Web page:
Kaltura's Nasdaq IPO called off due to low demand

The Israeli company had intended to go public at a $2 billion valuation. Is Israeli tech losing its shine on Nasdaq?

Golan Hazani 20:0931.03.21

The Initial Public Offering of New York-headquartered and Israeli-founded video creation and distribution company Kaltura Inc. scheduled to take place on Nasdaq on Thursday has been postponed, Calcalist has learned.


Kaltura had intended to go public on Nasdaq at a $2 billion valuation, but Calcalist has learned that the company received indications that it is likely to fall well short of its expectations should it move ahead with its plans.


The company had planned to sell 23.5 million shares in total at a price of $15 each. 17.4 million of those shares were meant to be new shares that will provide Kaltura with $260 million in funding. 6.1 million existing shares were also supposed to be sold, resulting in a total windfall of almost $100 million for the sellers, including the co-founders.

Kaltura executives. Photo: Micha Lovton Kaltura executives. Photo: Micha Lovton


A source who spoke to Calcalist under the condition of anonymity said that Kaltura was willing to reduce its asking price and offer only around 17 million shares instead of 23.5 million. However, the company received indications that even this wouldn't be sufficient to make the IPO seem more alluring, resulting in the postponement of the IPO and raising serious doubt whether it will ever go ahead.


Kaltura told Calcalist that the price and valuation haven't changed and that the IPO process is ongoing.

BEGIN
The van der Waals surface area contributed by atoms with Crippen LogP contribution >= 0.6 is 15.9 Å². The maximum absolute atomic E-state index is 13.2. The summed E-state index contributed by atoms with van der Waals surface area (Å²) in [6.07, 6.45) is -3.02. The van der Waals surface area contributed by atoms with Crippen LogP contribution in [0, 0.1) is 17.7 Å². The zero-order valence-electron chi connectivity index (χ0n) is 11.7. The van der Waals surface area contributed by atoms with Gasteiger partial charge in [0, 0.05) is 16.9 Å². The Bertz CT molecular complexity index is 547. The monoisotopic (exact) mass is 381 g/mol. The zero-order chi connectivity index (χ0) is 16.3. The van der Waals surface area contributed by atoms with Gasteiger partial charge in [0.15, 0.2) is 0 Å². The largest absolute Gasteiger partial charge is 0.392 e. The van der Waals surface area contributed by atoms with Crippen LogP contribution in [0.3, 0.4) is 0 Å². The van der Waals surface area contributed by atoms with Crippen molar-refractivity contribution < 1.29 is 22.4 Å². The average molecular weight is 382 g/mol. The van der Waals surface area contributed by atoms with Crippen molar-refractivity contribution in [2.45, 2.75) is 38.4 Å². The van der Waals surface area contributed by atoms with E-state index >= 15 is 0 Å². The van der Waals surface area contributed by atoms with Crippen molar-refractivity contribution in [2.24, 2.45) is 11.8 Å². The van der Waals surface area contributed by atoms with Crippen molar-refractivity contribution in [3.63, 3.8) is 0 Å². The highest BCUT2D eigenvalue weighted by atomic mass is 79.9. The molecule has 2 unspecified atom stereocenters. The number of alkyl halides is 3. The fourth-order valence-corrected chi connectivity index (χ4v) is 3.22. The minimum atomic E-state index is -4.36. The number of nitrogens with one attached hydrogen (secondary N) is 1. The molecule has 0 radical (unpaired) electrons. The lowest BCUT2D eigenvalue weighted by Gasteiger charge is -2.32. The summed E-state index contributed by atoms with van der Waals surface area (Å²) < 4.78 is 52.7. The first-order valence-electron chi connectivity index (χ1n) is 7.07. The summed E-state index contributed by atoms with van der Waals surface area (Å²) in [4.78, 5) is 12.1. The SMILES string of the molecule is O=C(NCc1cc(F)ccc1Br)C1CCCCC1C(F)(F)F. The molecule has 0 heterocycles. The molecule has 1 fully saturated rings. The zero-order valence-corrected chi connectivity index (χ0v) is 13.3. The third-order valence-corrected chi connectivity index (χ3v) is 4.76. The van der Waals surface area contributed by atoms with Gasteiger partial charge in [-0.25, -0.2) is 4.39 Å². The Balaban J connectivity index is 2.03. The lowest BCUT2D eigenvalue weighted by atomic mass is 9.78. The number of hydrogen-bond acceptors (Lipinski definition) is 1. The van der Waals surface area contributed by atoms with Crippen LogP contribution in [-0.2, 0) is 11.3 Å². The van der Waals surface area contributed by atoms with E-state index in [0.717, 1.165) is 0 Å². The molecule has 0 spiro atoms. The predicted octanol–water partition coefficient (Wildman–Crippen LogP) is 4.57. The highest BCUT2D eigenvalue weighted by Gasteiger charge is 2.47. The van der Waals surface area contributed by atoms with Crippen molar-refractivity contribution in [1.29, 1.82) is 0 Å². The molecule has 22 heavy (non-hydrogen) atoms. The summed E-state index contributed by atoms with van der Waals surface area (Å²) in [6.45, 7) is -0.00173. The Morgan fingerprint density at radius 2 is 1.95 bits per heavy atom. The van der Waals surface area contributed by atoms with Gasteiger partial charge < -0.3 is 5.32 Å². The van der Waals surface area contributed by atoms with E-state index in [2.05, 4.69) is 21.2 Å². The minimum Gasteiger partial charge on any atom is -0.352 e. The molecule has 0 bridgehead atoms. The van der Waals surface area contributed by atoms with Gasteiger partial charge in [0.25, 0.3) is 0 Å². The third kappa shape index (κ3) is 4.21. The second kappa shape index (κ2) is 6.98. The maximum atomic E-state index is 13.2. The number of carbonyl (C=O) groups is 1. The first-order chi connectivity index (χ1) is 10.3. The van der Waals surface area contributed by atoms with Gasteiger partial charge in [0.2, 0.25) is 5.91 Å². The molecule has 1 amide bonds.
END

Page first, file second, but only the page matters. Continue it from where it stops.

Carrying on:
According to its prospectus filed earlier this month, the company’s revenues in 2020 reached $120 million, up from $97.3 million in 2019. The company listed an $8.1 million operating loss in 2020, compared to its $2.8 losses in 2019. Aside from the operating margin losses, the company reported its earnings before interest, taxes, depreciation, and amortization (EBITDA) as $4.3 million in 2020, showing a slight increase compared to 2019. It also reported an interesting figure detailing how it cut back on flight and marketing expenses by some $1.7 million due to the pandemic.


The prospectus’ warning section listed some of the risks the company faces, noting it records losses each year, and doesn’t know whether it will ever become profitable. The company has accumulated a deficit of $243 million, including its net losses of $38 million last year.


Kaltura operates on two main channels, in the areas of media and education for organizations, and provides complete video infrastructure for different media channels and video systems for educational institutions and large organizations. The prospectus detailed that the areas of media and education remain dominant sources of revenue, with education yielding some $80.4 million and media generating $40 million in revenues. The company’s R&D expenses were $29.5 million in 2020, showing a 22% increase compared to 2019. Kaltura has over 1000 customers, 25 of whom are Fortune-100 companies, and 51% are leading educational institutions in the U.S. Its list of customers includes Oracle, Berlitz Corp., Wells Fargo, Bloomberg L.P., and Vodafone Group PLC.